There is a need for a broad range of skills and cross training in multiple jobs. “Rural nursing requires a high level of generalist skills and critical thinking” (Fahs, Findholt et al. 2003). Another issue is that the ethnic composition of the rural nurse workforce does not correspond with the population it serves. The ANA Rural Nursing module identifies five factors that affect rural nursing practice: threats to anonymity and confidentiality; traditional gender roles; geographic isolation; professional isolation; and scarce resources (Bushy 2004).
Patient safety for nursing shortage in rural settings: Surveys and studies published recently confirm that the shortage of registered nurses is impacting the delivery of health care in the U. S. and negatively affecting patient outcomes. Research now shows that how well patients are cared for by nurses affects their health, and sometimes can be a matter of life or death. These studies have found that (HRSA, 2003):
• A total of 53% of physicians and 65% of the public cited the shortage of nurses as a leading cause of medical errors (Harvard School of Public Health, 2002,); A higher proportion of nursing care and a greater number of hours of care by nurses per day are associated with better outcomes for hospitalized patients (Needleman et al. , 2002); • Nursing actions, such as ongoing monitoring of patient’s health status, are directly related to better health outcomes (Kahn et al. , 1990) ; • 126,000 nurses are needed immediately to fill vacancies at our Nation’s hospitals. Today, 75% of all hospital vacancies are for nurses (American Organization of Nurse Executives, 2002); Low nurse staffing levels have contributed to 24% of unanticipated events in hospitals that resulted in death, injury or permanent loss of function (Joint Commission of Accreditation of Healthcare Organizations, 2002);
• Patients who have common surgeries in hospitals with low nurse-to-patient ratios have an up to 31% increased chance of dying. Every additional patient in an average hospital nurse’s workload increased the risk of death in surgical patients by 7% (Aiken et. al. , 2002); Low nursing staff levels were a contributing factor in 24% of hospitals’ reports of patient deaths and injuries since 1996 (Joint Commission of Accreditation of Healthcare Organizations, 2002);
• Less nursing time provided to patients is associated with higher rates of infection, gastrointestinal bleeding, pneumonia, cardiac arrest, and death from these and other causes (Needleman et al. , 2002); and • Nurse executives surveyed indicated that staffing shortages are contributing to emergency department overcrowding and the need to close beds (American Organization of Nurse Executives, 2002).
The Joint Commission on Accreditation of Healthcare Organizations, 2002 has issued a warning that failure to address the problem of nursing shortage in rural areas will result in increased deaths, complications, lengths-of-stay and other undesirable patient outcomes. JCAHO examined 1,609 hospital reports of patient deaths and injuries since 1996 and found that low nursing staff levels were a contributing factor in 24% of the cases (Joint Commission on Accreditation of Healthcare Organizations, 2002). New research indicates that a shortage of registered nurses prepared at the baccalaureate and higher degree level is endangering patients.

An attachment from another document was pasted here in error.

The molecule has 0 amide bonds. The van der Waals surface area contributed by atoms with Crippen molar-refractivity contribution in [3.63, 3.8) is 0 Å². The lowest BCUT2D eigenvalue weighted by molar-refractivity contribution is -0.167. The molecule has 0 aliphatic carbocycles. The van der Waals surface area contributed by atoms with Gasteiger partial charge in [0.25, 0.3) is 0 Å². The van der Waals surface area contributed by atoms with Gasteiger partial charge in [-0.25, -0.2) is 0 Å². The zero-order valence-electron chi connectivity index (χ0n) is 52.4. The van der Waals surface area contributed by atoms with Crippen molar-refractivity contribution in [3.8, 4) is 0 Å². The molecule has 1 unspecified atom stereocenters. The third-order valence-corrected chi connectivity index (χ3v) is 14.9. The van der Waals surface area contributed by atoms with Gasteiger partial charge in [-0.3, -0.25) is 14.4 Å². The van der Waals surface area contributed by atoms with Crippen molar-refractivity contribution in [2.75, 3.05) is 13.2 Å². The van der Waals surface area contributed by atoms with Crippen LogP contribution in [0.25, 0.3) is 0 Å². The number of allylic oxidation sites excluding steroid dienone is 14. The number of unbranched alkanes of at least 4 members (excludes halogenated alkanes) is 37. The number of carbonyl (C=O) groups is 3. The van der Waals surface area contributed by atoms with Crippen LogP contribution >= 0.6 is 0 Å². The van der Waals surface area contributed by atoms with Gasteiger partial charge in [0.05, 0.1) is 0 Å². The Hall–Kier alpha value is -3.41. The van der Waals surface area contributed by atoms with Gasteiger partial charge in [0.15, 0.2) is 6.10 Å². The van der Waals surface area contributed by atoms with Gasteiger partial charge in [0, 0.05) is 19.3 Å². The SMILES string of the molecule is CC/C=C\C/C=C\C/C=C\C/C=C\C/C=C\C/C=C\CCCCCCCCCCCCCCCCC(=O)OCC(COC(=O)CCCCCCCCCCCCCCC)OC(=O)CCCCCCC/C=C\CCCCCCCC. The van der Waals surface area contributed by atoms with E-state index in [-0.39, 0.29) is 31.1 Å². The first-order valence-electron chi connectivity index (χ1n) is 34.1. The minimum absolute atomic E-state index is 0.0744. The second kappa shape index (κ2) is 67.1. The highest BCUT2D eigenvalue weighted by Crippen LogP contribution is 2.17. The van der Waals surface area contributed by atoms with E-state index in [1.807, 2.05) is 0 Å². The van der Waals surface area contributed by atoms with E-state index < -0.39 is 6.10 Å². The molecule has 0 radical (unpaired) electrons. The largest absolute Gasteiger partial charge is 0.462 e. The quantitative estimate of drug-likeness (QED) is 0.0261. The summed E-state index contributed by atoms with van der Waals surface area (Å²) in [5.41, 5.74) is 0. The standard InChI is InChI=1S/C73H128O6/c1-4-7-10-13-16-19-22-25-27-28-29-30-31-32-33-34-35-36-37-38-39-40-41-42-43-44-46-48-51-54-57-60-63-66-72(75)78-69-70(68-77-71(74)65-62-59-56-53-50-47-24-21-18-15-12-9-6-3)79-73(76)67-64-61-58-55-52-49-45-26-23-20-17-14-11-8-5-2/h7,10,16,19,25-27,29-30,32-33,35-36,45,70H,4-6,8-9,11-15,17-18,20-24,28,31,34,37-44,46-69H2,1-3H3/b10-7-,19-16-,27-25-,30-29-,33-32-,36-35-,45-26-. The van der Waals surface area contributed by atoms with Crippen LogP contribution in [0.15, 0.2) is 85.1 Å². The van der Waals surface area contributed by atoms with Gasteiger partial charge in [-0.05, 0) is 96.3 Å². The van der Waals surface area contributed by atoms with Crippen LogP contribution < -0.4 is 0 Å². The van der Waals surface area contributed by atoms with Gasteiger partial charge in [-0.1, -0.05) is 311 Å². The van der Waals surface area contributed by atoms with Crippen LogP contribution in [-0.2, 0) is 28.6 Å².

In an article in the September 24, 2003 issue of the Journal of the American Medical Association, Dr. Linda Aiken and her colleagues at the University of Pennsylvania found that patients experience significantly lower mortality and failure to rescue rates in hospitals where more baccalaureate-prepared nurses provide direct patient care. At least 1,700 preventable deaths could have been realized in Pennsylvania hospitals alone if baccalaureate-prepared nurses had comprised 60% of the nursing staff and the nurse-to-patient ratios had been set at 1 to 4.
Unfortunately, only 11% of PA hospitals have more than 50% of the nursing staff prepared at the baccalaureate level ( Institute of Medicine, 2003). A survey titled “Views of Practicing Physicians and the Public on Medical Errors”, conducted by the Harvard School of Public Health and the Henry J. Kaiser Family Foundation reported in the December 12, 2002 issue of the New England Journal of Medicine found that 53% of physicians and 65% of the public cited the shortage of nurses as a leading cause of medical errors.
Overall, 42% of the public and more than a third of U. S. octors reported that they or their family members have experienced medical errors in the course of receiving medical care (AACN, 2006). Nurse researchers at the University of Pennsylvania determined that patients who have common surgeries in hospitals with high nurse-to-patient ratios have an up to 31% increased chance of dying. Funded by the National Institute for Nursing Research, the study found that every additional patient in an average hospital nurse’s workload increased the risk of death in surgical patients by 7% (AACN, 2006).
According to an extensive study by Dr. Jack Needleman and Peter Buerhas, published in the New England Journal of Medicine in May 2002, a higher proportion of nursing care provided by RNs and a greater number of hours of care by RNs per day are associated with better outcomes for hospitalized patients (AACN, 2006). Conclusion: Available data and literature suggest that the issue of nurse shortage is a national one. Yet, the impact of nurse shortage is better seen in the rural areas where nurses are not well paid, existing nurses are not well qualified and patients are dependent on local medical facilities.
Because most frontier and rural communities are distant from hospitals, residents may rely on non-hospital based care settings for a greater proportion of their care than their urban counterparts. Due to these reasons, nurse shortage in rural areas has endangered patient safety. Nurses are the primary source of care and support in the health care sector and hence, a sufficient supply of nurses is critical in providing the national and especially the rural population with quality health care. Nurses are expected to play an even larger role in the future.